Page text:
|MadSci Network: Chemistry|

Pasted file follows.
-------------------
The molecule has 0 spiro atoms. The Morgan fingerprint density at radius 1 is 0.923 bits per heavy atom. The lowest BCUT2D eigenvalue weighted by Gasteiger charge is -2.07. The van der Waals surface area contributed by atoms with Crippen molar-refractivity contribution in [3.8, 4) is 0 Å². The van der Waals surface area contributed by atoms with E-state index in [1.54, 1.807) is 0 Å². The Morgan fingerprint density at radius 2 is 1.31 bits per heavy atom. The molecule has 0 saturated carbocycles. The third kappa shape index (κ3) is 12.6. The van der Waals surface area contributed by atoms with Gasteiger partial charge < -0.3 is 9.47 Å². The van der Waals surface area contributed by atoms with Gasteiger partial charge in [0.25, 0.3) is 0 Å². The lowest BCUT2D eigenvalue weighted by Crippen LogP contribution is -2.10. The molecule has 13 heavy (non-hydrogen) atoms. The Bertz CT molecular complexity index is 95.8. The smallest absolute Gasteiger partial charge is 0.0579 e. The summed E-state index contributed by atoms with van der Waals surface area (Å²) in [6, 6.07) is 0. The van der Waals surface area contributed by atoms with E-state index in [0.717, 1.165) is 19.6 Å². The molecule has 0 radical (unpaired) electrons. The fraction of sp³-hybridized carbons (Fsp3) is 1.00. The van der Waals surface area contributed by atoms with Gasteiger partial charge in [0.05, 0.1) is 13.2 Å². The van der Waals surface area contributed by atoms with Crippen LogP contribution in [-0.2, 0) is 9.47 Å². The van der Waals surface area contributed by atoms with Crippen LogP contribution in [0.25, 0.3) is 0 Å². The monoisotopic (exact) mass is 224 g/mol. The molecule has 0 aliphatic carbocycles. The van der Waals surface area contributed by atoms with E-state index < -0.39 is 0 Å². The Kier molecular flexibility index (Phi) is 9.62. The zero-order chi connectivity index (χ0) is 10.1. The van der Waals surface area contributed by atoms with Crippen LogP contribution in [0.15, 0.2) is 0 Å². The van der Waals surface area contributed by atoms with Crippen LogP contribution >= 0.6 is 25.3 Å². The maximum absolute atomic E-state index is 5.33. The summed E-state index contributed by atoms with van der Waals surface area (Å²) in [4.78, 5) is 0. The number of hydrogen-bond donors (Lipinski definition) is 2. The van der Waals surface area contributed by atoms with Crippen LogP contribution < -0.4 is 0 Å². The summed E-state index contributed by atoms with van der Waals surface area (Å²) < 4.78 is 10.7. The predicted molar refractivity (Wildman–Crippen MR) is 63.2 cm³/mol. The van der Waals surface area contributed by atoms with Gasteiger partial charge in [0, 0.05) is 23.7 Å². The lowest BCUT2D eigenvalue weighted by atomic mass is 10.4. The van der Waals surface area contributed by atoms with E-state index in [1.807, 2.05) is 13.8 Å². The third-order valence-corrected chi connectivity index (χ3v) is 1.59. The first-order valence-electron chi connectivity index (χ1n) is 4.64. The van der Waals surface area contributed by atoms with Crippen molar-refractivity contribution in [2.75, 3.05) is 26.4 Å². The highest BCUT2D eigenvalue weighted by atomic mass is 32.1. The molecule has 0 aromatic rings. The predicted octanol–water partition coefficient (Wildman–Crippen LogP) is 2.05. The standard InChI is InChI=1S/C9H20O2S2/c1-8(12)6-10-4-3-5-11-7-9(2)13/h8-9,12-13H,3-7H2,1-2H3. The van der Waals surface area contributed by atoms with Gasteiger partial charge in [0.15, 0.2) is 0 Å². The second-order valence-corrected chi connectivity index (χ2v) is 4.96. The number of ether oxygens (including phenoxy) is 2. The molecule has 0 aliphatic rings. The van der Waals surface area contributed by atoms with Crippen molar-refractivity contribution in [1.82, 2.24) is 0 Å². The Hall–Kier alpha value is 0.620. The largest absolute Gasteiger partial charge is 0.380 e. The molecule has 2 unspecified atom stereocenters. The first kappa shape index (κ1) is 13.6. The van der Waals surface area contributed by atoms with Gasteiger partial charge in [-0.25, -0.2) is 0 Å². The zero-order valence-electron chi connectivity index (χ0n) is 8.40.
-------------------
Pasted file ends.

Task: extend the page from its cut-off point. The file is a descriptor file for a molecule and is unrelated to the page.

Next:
Hi Bilal Bhatti, Negative and positive charge ALWAYS attract each other, NEVER repel. This is the same in a semiconductor as any- where else. Maybe I don't understand your question. I will try to explain what happens in a semiconductor and hope that clarifies the misunderstanding. Please feel free to contact me or other Mad Scientists again if it doesn't. In a non-doped semiconductor, there are exactly as many electrons as needed to hold the inter-atomic bonds. Electrons in bonds cannot move and therefore do not conduct current. A non-doped semiconductor is thus an insulator. If we, by doping, introduce excess electrons or missing ones (=holes, which carry a positive charge), those can move around and carry current. If an excess electron meets a hole, they annihilate and emit their energy as light or heat. At a p-n-junction, all excess electrons and holes near the junction are attracted to each other and annihilate, thus creating a zone with no free carriers. Hope this helps. Greetings from Singapore, Frank Berauer
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